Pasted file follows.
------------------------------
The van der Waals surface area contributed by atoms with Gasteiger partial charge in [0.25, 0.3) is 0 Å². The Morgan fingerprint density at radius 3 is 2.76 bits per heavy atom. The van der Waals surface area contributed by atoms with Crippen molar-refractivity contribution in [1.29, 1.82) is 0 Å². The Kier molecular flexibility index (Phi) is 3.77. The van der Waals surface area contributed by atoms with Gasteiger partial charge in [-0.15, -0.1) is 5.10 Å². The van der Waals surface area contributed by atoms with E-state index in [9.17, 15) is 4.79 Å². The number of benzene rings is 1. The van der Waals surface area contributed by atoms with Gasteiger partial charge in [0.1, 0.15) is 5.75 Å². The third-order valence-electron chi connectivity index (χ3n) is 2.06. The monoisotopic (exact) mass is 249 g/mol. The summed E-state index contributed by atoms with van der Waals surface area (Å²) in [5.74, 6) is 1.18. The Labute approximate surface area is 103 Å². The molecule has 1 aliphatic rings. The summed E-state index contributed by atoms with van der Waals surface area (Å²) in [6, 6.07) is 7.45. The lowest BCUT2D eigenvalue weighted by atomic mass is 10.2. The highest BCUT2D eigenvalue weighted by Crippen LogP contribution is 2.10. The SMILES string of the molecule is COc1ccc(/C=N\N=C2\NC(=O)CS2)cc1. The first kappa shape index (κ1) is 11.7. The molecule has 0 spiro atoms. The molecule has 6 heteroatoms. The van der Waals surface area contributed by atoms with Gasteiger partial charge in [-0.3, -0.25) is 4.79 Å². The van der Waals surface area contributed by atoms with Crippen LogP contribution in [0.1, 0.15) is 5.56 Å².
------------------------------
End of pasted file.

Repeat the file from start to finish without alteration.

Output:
The van der Waals surface area contributed by atoms with Gasteiger partial charge in [0.25, 0.3) is 0 Å². The Morgan fingerprint density at radius 3 is 2.76 bits per heavy atom. The van der Waals surface area contributed by atoms with Crippen molar-refractivity contribution in [1.29, 1.82) is 0 Å². The Kier molecular flexibility index (Phi) is 3.77. The van der Waals surface area contributed by atoms with Gasteiger partial charge in [-0.15, -0.1) is 5.10 Å². The van der Waals surface area contributed by atoms with E-state index in [9.17, 15) is 4.79 Å². The number of benzene rings is 1. The van der Waals surface area contributed by atoms with Gasteiger partial charge in [0.1, 0.15) is 5.75 Å². The third-order valence-electron chi connectivity index (χ3n) is 2.06. The monoisotopic (exact) mass is 249 g/mol. The summed E-state index contributed by atoms with van der Waals surface area (Å²) in [5.74, 6) is 1.18. The Labute approximate surface area is 103 Å². The molecule has 1 aliphatic rings. The summed E-state index contributed by atoms with van der Waals surface area (Å²) in [6, 6.07) is 7.45. The lowest BCUT2D eigenvalue weighted by atomic mass is 10.2. The highest BCUT2D eigenvalue weighted by Crippen LogP contribution is 2.10. The SMILES string of the molecule is COc1ccc(/C=N\N=C2\NC(=O)CS2)cc1. The first kappa shape index (κ1) is 11.7. The molecule has 0 spiro atoms. The molecule has 6 heteroatoms. The van der Waals surface area contributed by atoms with Gasteiger partial charge in [-0.3, -0.25) is 4.79 Å². The van der Waals surface area contributed by atoms with Crippen LogP contribution in [0.1, 0.15) is 5.56 Å².